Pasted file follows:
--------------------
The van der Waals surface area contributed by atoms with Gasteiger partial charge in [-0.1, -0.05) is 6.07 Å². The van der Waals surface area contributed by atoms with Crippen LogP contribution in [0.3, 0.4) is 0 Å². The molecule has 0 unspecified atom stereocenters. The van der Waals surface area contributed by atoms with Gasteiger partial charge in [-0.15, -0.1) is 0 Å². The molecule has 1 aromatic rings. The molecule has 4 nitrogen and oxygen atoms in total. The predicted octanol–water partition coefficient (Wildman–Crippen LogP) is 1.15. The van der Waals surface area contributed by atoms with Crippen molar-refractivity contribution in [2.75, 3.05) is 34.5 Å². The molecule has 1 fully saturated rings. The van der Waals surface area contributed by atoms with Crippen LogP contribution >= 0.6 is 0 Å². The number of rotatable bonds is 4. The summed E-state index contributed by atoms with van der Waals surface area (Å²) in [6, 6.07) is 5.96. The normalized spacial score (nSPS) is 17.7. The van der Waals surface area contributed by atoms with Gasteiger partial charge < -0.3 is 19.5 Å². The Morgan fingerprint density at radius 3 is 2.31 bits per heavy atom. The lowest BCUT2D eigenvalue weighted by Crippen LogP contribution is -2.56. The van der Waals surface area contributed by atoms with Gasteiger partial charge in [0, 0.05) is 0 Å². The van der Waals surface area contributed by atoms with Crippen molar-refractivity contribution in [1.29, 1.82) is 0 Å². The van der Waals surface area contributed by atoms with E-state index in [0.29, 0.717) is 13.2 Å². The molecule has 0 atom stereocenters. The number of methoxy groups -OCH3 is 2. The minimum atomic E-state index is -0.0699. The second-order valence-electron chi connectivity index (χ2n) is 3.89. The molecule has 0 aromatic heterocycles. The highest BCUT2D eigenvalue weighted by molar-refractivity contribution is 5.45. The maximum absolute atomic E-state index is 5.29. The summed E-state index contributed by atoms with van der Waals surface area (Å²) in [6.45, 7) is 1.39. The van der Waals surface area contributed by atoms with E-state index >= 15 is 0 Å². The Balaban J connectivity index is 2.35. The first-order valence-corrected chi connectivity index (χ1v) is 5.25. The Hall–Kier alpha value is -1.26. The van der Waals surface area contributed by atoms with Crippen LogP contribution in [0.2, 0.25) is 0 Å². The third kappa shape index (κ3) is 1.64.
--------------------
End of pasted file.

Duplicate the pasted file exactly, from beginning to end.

The van der Waals surface area contributed by atoms with Gasteiger partial charge in [-0.1, -0.05) is 6.07 Å². The van der Waals surface area contributed by atoms with Crippen LogP contribution in [0.3, 0.4) is 0 Å². The molecule has 0 unspecified atom stereocenters. The van der Waals surface area contributed by atoms with Gasteiger partial charge in [-0.15, -0.1) is 0 Å². The molecule has 1 aromatic rings. The molecule has 4 nitrogen and oxygen atoms in total. The predicted octanol–water partition coefficient (Wildman–Crippen LogP) is 1.15. The van der Waals surface area contributed by atoms with Crippen molar-refractivity contribution in [2.75, 3.05) is 34.5 Å². The molecule has 1 fully saturated rings. The van der Waals surface area contributed by atoms with Crippen LogP contribution >= 0.6 is 0 Å². The number of rotatable bonds is 4. The summed E-state index contributed by atoms with van der Waals surface area (Å²) in [6, 6.07) is 5.96. The normalized spacial score (nSPS) is 17.7. The van der Waals surface area contributed by atoms with Gasteiger partial charge < -0.3 is 19.5 Å². The Morgan fingerprint density at radius 3 is 2.31 bits per heavy atom. The lowest BCUT2D eigenvalue weighted by Crippen LogP contribution is -2.56. The van der Waals surface area contributed by atoms with Gasteiger partial charge in [0, 0.05) is 0 Å². The van der Waals surface area contributed by atoms with Crippen molar-refractivity contribution in [1.29, 1.82) is 0 Å². The van der Waals surface area contributed by atoms with E-state index in [0.29, 0.717) is 13.2 Å². The molecule has 0 atom stereocenters. The number of methoxy groups -OCH3 is 2. The minimum atomic E-state index is -0.0699. The second-order valence-electron chi connectivity index (χ2n) is 3.89. The molecule has 0 aromatic heterocycles. The highest BCUT2D eigenvalue weighted by molar-refractivity contribution is 5.45. The maximum absolute atomic E-state index is 5.29. The summed E-state index contributed by atoms with van der Waals surface area (Å²) in [6.45, 7) is 1.39. The van der Waals surface area contributed by atoms with E-state index >= 15 is 0 Å². The Balaban J connectivity index is 2.35. The first-order valence-corrected chi connectivity index (χ1v) is 5.25. The Hall–Kier alpha value is -1.26. The van der Waals surface area contributed by atoms with Crippen LogP contribution in [0.2, 0.25) is 0 Å². The third kappa shape index (κ3) is 1.64.